December 7, 2010 / 7:17 PM / 7 years ago

U.S. heating oil season kicks off well stocked

* Northeast stocks 7 pct higher than 5-year average

* Strong refining margins will keep heating oil in stock

* First cold snap to boost heat oil demand 16 pct this wk

* 2010/11 heating season not expected to deviate from norm

By Jeffrey Kerr and Selam Gebrekidan

NEW YORK, Dec 7 (Reuters) - The U.S. Northeast is well supplied with heating oil as the first cold snap grips the world’s largest heating oil market, analysts and traders said on Tuesday.

Crack spreads, or the difference between the cost of heating oil and crude oil, look favorable for the production of more of the fuel even as forecasts point to a more-or-less normal winter heating season, they said.

The U.S. Northeast, which is mainly supplied with fuel through the New York Harbor market, has experienced its first bout of winter weather in the 2010-2011 heating season, with snow just north and west of New York City reported.

The U.S. National Weather Service said last week’s U.S. heating oil demand was 5 percent below normal, but is expected to increase to 16.1 percent above normal this week on the back of the first major cold snap of the season. [ID:nN07DD]

The region also has more than ample heating oil inventories for the beginning of the season.

In terms of U.S. weekly ending stocks of heating oil, as reported by the U.S. Energy Information Administration, stocks in PADD 1, or the Northeast, in the last week of November were at 41.7 million barrels, 7 percent above their five-year average of 38.988 million barrels, but below the same week last year by 3.3 million barrels.

(Graphic on PADD 1 stocks and harbor differentials: )

Northeast heating oil stocks were 41.7 million barrels at the end of November and were only about 200,000 barrels lower than the beginning of the month, according to the data.

“It has only been cold for a little while here in the Northeast. I would think it would take a prolonged spell of decent cold to lift cash market levels,” said a New York Harbor trader.

In the physical or cash market, prompt price differentials to the futures screen are weak at 3.50 cents per gallon under the January heating oil futures contract on the New York Mercantile Exchange, compared with a slight discount to the screen in mid-November. This weakness is reflective of ample stocks in the region.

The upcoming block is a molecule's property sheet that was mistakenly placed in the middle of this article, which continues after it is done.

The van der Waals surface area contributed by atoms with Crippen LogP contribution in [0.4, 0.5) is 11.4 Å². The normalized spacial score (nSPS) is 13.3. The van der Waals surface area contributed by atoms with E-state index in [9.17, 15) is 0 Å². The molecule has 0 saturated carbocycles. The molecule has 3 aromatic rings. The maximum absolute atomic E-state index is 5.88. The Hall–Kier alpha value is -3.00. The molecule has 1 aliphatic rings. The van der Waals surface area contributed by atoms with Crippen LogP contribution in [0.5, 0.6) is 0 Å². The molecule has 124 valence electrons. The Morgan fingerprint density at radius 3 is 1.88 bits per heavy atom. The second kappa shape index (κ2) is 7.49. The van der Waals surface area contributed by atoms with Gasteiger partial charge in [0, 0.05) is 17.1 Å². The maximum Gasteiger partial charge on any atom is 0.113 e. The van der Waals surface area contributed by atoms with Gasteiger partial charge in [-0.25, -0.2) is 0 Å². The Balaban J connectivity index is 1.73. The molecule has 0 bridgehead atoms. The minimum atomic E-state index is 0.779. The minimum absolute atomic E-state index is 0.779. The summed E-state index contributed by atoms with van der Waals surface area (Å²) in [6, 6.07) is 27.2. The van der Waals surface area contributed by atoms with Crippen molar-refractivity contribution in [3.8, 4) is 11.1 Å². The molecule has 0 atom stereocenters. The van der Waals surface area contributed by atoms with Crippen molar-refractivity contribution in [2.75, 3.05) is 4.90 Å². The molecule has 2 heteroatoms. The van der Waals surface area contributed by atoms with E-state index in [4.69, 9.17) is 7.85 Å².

Still, heating oil futures prices have soared on the back of cold weather in the U.S. and Europe, with the January NYMEX heating oil contract currently trading at its highest level since Oct. 16, 2008. Heating oil futures prices have risen 10 percent from the beginning of November on the back of weather and the health of the global economy.

“The NYMEX heating oil contract is more a proxy for global demand growth, not necessarily just heating oil demand in New York. The weaker dollar is pushing commodities higher,” said a U.S. Gulf Coast trader.

The January distillate crack spread on NYMEX CL-HO1=R has consistently traded around $15.00 per barrel throughout the last month, giving refineries a hedging incentive to produce as much heating oil as they can.

Looking forward, heating oil cracks only drop from these unusual levels to the low $14.00-14.50 range in April, so any potential increase in demand should be able to be met throughout the winter.

“The Gulf Coast heating oil market is very weak and there’s lots of product around. Harbor differentials are going to get weaker, especially with Gulf Coast product 8.50 cents per gallon under, there will be plenty coming up here,” said a another New York Harbor trader.

Meanwhile, weather forecaster Accuweather said the longer-term winter heating season prediction was not nearly as bullish for heating oil.

“It is not really that cold for December in the Northeast and we’re expecting some warm days soon,” said Accuweather chief long-range meteorologist Joe Bastardi.

In mid- to late January, and later on in February, temperatures will be near normal in the northern parts of the Northeast and the Southern parts will be a degree (Fahrenheit) (0.6 Celsius) or a half above normal, he said. (Editing by Marguerita Choy)

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